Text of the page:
“Before me, stretched for glistening miles,
Lay mountain-girdled Squam;
Like green-winged birds, the leafy isles
Upon its bosom swam.”
John Greenleaf Whittier
So precious is this view of a century ago that the majority of shore land dwellings are deliberately concealed within the woods. And a pair of nesting eagles crown a remote island in an equally crafted nest.
The sounds of Squam are numerous, but the eerie calls of the loons infiltrate every part of the watershed. Over 50 loons take up residence here from May to October. Their conversations together with the roll of thunder bouncing from hill to hill are inimitable to our ears.
More subtle are the awakened senses of taste and smell. The small mouth bass, the lake trout and the landlocked salmon are highly sought after. Alas, air pollutants from afar have reduced the amount for safe eating. As for the receptors of the nose, there are ever present options of chimney wood smoke and the scent of the abundant pine trees. The occasional defensive boundary of the skunk will penetrate even the stuffiest nose.
The fifth sense is that of touch, and the tactile joy is discovered by immersion in clear water and feeling the sandy bottom created twenty thousand years ago by the retreating glaciers.
These notable sensory experiences have, over the years, developed some uncommon habits of research and generosity. For example, the depth measurements of the lake, courtesy of Brad Washburn and the Boston Museum of Science, make Squam topography and the subsequent measuring for water quality simply beyond compare. The Squam Lakes Association, now in its 101st year, acquired years ago two islands totaling 60 acres for public low-impact use. The Association maintains over 40 miles of trails, attacks the invasive weed, milfoil, and sponsors countless programs for all ages. Add to this the Squam Lakes Natural Science Center with its year round educational opportunities for thousands of school children of our state. The trails, exhibits of wild life from bears to birds encourages a wide appreciation of our surroundings.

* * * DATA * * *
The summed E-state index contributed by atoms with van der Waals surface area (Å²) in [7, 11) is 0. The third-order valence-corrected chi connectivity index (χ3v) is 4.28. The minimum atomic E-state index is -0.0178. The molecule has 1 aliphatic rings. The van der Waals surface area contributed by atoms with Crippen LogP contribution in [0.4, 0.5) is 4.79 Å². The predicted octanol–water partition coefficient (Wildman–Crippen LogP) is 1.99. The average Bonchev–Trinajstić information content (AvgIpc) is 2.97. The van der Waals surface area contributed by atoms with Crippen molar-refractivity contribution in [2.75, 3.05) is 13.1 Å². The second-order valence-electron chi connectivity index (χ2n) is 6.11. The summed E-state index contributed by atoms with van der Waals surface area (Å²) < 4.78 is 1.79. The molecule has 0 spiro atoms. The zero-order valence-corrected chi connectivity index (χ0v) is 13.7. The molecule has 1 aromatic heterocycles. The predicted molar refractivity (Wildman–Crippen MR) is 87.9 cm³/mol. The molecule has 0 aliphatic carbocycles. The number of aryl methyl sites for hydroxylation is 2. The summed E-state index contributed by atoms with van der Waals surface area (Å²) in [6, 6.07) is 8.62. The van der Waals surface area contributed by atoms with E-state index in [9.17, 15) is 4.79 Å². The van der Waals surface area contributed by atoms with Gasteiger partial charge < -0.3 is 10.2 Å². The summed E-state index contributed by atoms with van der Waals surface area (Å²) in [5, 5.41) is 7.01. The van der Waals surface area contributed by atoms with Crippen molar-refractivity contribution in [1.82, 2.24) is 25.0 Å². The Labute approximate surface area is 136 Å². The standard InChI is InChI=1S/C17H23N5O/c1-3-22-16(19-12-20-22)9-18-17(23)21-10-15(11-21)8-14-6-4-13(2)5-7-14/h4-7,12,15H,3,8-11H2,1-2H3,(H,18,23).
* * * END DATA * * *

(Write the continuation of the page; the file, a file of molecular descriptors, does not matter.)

With an eye to preserving the watershed from inappropriate development, the Squam Lakes Conservation Society has effectively encouraged and supervised land easements to preserve the wilderness quality of the watershed. These living “hands-on” associations are underwritten by the generosity of many people in times past and the present. The best history of the lake, the land and the people is contained in the recent book, “Squam,” by Rachael Carley.
As a result of the sensory stimuli and the prolific voluntary stewardship, there is a symbolic crown which sums up the Squam experience. It is Chocorua Island, set aside solely for the public worship of the Creator of life in whom sensuality, stewardship and the spirit are combined. The generations have come to this pristine island sanctuary for over 100 years to experience, in Whittier’s words, “the silence of eternity interpreted by love.”
The Reverend Sidney Lovett is a well known figure along the paths and shores of Squam Lake and in the hallowed halls of the NH Legislature.